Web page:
Weeping Statues and Icons

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Weeping statues, such as this one of the Virgin Mary, have been reported at various times in churches all over the world. Most such incidents are not officially recognized by the Roman Catholic or Eastern Orthodox Churches, however. Fortean Picture Library.

Weeping Statues and Icons

(religion, spiritualism, and occult)

While accounts of statues and other representations of holy figures oozing blood or dripping tears have been reported throughout history, the number of cases has increased markedly since the twentieth century. These occur almost exclusively within Roman Catholic or Eastern Orthodox contexts in which believers value the importance of statues (Roman Catholic) and Icons (Eastern Orthodox).

One traditional account relates to the Icon of the Holy Virgin located at the Orthodox monastery at Nicula, Romania. Painted in 1681, it was given to the church in Nicula a few years later. Then, in February of 1694, a few visiting soldiers from Austria noticed the icon weeping tears that seemed to originate from the icon’s eyes. They called attention to the phenomenon, and as the faithful gathered the icon continued to weep for 26 days. Accompanying the weeping was the healing of some sick people who came to the church and touched the icon. Eventually, the icon was placed in a new church built by the Austrian emperor in a nearby monastery. The icon remained on display there until 1948, when the suppression of religion by the Romanian Communist government led to its being hidden. It was finally located by authorities who kept it until after the Romanian Revolution. Returned to the monastery in 1992, the icon has not wept in recent years, but it is the subject of an annual special veneration every August 15.

More recent is the report of a bleeding picture of the Sacred Heart of Jesus owned by a Hispanic family in Austin, Texas. The picture they owned initially bled from the area around the heart in 1991. With the cooperation of their priest, copies of the picture were reproduced and circulated. Several days before the fifth anniversary of the blood’s first appearance, a local visionary predicted that it would bleed again and that those who displayed copies of the picture in their homes would be protected and blessed.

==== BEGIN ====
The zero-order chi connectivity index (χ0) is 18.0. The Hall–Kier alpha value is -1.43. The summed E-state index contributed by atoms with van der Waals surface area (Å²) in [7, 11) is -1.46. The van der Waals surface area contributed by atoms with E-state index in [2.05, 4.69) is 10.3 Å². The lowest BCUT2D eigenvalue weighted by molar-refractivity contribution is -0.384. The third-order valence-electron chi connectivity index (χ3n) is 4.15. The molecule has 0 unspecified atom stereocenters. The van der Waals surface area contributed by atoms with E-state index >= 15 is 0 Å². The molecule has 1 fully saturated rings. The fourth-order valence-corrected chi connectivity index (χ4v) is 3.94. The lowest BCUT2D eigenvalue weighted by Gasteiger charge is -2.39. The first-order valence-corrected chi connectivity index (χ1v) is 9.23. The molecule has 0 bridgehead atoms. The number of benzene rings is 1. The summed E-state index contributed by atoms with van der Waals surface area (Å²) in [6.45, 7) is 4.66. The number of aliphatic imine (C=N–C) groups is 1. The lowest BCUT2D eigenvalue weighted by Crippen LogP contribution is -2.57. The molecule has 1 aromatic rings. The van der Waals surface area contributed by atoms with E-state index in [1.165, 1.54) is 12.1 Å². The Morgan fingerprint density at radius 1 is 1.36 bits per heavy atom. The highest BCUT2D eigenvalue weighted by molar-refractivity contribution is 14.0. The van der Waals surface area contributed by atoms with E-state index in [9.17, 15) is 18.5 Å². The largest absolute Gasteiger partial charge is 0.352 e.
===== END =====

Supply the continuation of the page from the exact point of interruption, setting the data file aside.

In January 2003 reports surfaced of a statue of the Virgin Mary at a church in Caracas, Venezuela, that began to weep blood. The statue depicted Mary as she had appeared in apparitions at Montichiari-Fontanelle, Italy. A few weeks later, another statue of the Virgin at the same church (depicting Mary as she had appeared to the chief of the Coromoto people) began exuding delightful-smelling oils. This latter event was associated with the death of a woman who had been baptized a few days before. The statue has made the church a pilgrimage site where people may take away a piece of cloth that has been dipped in the oil from the statue.

In the modern world, such incidents cry out for scientific analysis of the substances that appear to come from these statues and pictures. Not only are the blood and tears subject to analysis, but the circumstances under which the weeping or bleeding began deserve investigation. In the cases of those pictures and statues that have been critically observed and tested, a significant number have been debunked. Substances other than blood and tears have been found to produce the phenomena, and mundane causes for the substances have been located.

Most cases have been ascribed to pious frauds. One relatively well-known case concerned the Abbé Vachère, a French Roman Catholic priest who resided at Mirebeau-en-Poitou early in the twentieth century. After he reported that blood had appeared on a picture he owned, as well as on a statue that sweated blood and on Eucharist wafers he had distributed, psychic researcher Everard Fielding investigated the situation. Fielding first had the “blood” analyzed and discovered that it was not blood at all. Several years later, after an investigation by the local bishop, the priest was excommunicated. Fielding conducted one further investigation of the bleeding picture, placing it in a sealed box. The next day he found that the box had been tampered with. In spite of repeated questioning of the “miracles” claimed by the priest, he continued to report additional phenomena throughout his life.

In recent years, church authorities have tended to withhold official recognition of bleeding statues, weeping icons, and the like because too many have proven to be either fraudulent or mundane. One exception concerns the bleeding statue in the convent at Akita, Japan. Here, in 1973, the Virgin Mary gave messages to Sister Agnes Katsuko Sasagawa. The wooden statue of Mary associated with the miracle was noted to have wept some 100 times over the next few years. It also perspired sweet-smelling substance, and its right palm dripped blood. A medical professor analyzed the substances exuded by the statue and found them to be real blood, sweat, and tears. After several rather spectacular healing miracles occurred, the local bishop investigated, and in 1984 he concluded the occurrences were, indeed, supernatural. That opinion was seconded four years later by Cardinal Joseph Ratzinger, who is now Pope Benedict XVI.


Nickell, Joe. Looking for a Miracle. Amherst, NY: Prometheus Books, 1998.
“Weeping Statues.” Posted at http://www.mcn.org/1/ Miracles/weeping.html. Accessed March 22, 2007.
“Weeping Statues and Icons.” Posted at http://www. visionsofjesuschrist.com/weepingstatuesandicons.htm. Accessed March 22, 2007.
Yashuda, Teigi. Akita: The Tears and Message of Mary. Trans. John Haffert. Ashbury, NJ: 101 Foundation, 1991.
The Encyclopedia of Religious Phenomena © 2008 Visible Ink Press®. All rights reserved.